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Nov 3, 2022

Devastation in Southside Belize City Caused by Hurricane Lisa

Residents of south side Belize City are among the most affected by Hurricane Lisa. Today, residents from Freetown, Lake Independence, and Port Loyola were out picking up the pieces in an attempt to return to some sense of normalcy. Roofs and zincs were tossed in all directions. Trees and branches littered roadways. Power lines prevented access to several streets, while some homes were completely destroyed with everything inside. Many Belize City residents had to make a last-minute dash to safety. News Five’s Paul Lopez was on the ground today. He tells us more.


Paul Lopez, Reporting

Families in the Port Loyola area of Belize City were severely impacted by the strong winds and heavy rains that Hurricane Lisa brought ashore.


Cynthia Anderson, Port Loyola Resident

Cynthia Anderson

“The experience was very terrifying because this weather came up on us unexpected; never even give us chance to try bring down stuff. Everything get wet up up deh, bed and everything. From my bed get wet up.”


Cynthia Anderson is the matriarch of her family home on Freedom Street. She, along with her daughters and grand children, twelve of them combined, were forced to hunker down inside a small wooden structure on the property after her daughter’s second floor home collapsed.


Cynthia Anderson

“When deh feel the house the shake suh the hurry run down with the baby my grandson that is ten months old, run down with he and thing and start to scramble lee thing and bring down. The first half ah the house gone. Weh actually happen the sink blow off my grandson roof first. Then the wind pick up the half of the top and gone with that and afterwards the next half gone, and after that everything start to shatter apart.”


Anderson’s daughter and three of her grandchildren, including a ten month old child evacuated the upper flat in the midst of the roaring winds and heavy rainfall.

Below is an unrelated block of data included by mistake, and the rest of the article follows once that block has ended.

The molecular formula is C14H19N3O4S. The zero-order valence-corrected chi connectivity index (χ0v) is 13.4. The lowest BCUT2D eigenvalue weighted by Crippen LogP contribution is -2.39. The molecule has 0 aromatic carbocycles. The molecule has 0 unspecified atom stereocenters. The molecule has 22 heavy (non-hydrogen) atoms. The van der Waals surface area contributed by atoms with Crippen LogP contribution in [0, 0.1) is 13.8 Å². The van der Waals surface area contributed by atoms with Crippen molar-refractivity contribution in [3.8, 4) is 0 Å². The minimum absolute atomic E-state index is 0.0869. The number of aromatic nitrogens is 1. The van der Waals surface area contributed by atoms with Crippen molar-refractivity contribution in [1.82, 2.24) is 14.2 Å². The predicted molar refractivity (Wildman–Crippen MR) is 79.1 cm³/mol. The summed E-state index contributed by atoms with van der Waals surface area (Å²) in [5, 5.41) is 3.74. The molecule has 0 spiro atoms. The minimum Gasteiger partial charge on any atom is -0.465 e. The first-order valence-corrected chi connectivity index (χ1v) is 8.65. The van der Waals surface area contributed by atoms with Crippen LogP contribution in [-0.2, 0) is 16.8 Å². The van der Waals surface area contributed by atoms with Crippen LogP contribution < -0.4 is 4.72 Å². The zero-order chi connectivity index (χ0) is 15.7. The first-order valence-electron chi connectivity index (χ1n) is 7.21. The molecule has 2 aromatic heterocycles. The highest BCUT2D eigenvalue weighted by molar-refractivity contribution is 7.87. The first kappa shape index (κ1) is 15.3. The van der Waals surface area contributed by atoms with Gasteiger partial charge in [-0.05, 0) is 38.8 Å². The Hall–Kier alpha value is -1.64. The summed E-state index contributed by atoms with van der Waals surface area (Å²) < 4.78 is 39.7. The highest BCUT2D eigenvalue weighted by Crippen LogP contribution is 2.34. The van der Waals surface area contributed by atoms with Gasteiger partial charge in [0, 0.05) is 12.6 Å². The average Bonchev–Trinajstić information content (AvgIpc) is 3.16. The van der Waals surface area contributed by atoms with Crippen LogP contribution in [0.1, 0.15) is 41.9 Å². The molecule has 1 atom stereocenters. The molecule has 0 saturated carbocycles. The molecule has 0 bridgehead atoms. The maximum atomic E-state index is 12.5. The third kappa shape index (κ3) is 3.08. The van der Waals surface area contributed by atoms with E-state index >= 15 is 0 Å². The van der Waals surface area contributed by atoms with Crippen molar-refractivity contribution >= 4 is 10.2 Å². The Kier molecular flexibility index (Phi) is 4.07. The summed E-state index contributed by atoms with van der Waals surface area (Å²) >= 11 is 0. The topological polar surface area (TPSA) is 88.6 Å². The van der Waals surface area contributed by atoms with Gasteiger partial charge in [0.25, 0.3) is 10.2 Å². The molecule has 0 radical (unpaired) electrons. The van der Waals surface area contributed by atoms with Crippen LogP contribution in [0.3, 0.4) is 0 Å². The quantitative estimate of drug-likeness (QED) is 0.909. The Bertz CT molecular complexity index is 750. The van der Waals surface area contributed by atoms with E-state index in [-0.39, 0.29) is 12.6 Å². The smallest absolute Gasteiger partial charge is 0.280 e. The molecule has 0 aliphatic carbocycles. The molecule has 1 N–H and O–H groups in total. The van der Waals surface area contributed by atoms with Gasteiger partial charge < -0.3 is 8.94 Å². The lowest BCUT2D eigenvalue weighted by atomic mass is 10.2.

Cynthia Anderson

“I am not working again. My boss just died on the fifteenth. I don’t have a job as yet. So, no money fih replace nothing dig. I nuh know how we wah recover mussy by grace of god. I nuh know if anybody woulda help me or anything. I would a really appreciate help from anybody weh could help yo know.”


It is hard to tell at this point, but this rubble of wood and zinc was once a two-story structure on Central American Boulevard. The home held historic value for this area as it is said to be the second house constructed on Central American Boulevard in the late 1970’s. Lisa’s wrath decimated the building, marking the end of an era for one family.


Mark Anthony, Port Loyola Resident

Mark Anthony

“This house literally the yah from over like forty to fifty years. I born and grow yah. My first step everything dah right yah and ih gone just like that.”


Anthony and his family members were out today salvaging what remained of the home. His grandmother resided here and now has to relocate. Anthony’s cousins were sheltering inside the house before it collapsed. They fled to safety when the house began to shake excessively.


Voice of: Joshua Anthony, Port Loyola Resident

“When we sih the house start to shake and thing dah then we decide fih come out. We watch it drop because we mih deh pan the street. We mih eena a vehicle deh. And we sih the whole thing just drop, gone. Haad breeze, I the jump and the breeze like ih wah back me weh and all, yeah.”


Mark Anthony

“Same way to we just the try sih what all we the try pull out ah this rubble and mek ah start. When the house mih the up we ask fih help from side, red side, blue side, and nobody come sih wih. Nobody not even lend we wah lee helping hand. Deh nuh have to pay we fih knock ah lee board, we just the ask fih a lee help and thing. This dah weh ih come to.”


Gigi Bowen and her children had to quickly evacuate their Unity Street residence, as winds began to rattle their zinc roof. Lives could have been lost if her family chose to remain inside the house any longer, because the relentless winds ripped off an entire external wall moments after they sought refuge in a neighboring home.


Gigi Bowen, Unity Street Resident

Gigi Bowen

“I nuh really sure dah weh time, I think dah like four, because the winds pick up and the back part of the house done mih the flap. So, when we feel the front part start to shake I tell the kids we have to come out and mek we guh down stairs dah mih sister house suh that wih be safe. So we just pack up weh wih mih could pack up. I never really store up anything. I had a water proof bag weh I put the social, passports, important papers for medication, in water proof bag. 56

Across the neighborhood, many residents were attempting to either repair their homes or salvage what remains. They all plead for assistance, many saying that they do not have the necessary finance to rebuild and get their lives back to a place of normalcy.”


Reporting for News Five, I am Paul Lopez.


Viewers please note: This Internet newscast is a verbatim transcript of our evening television newscast. Where speakers use Kriol, we attempt to faithfully reproduce the quotes using a standard spelling system.

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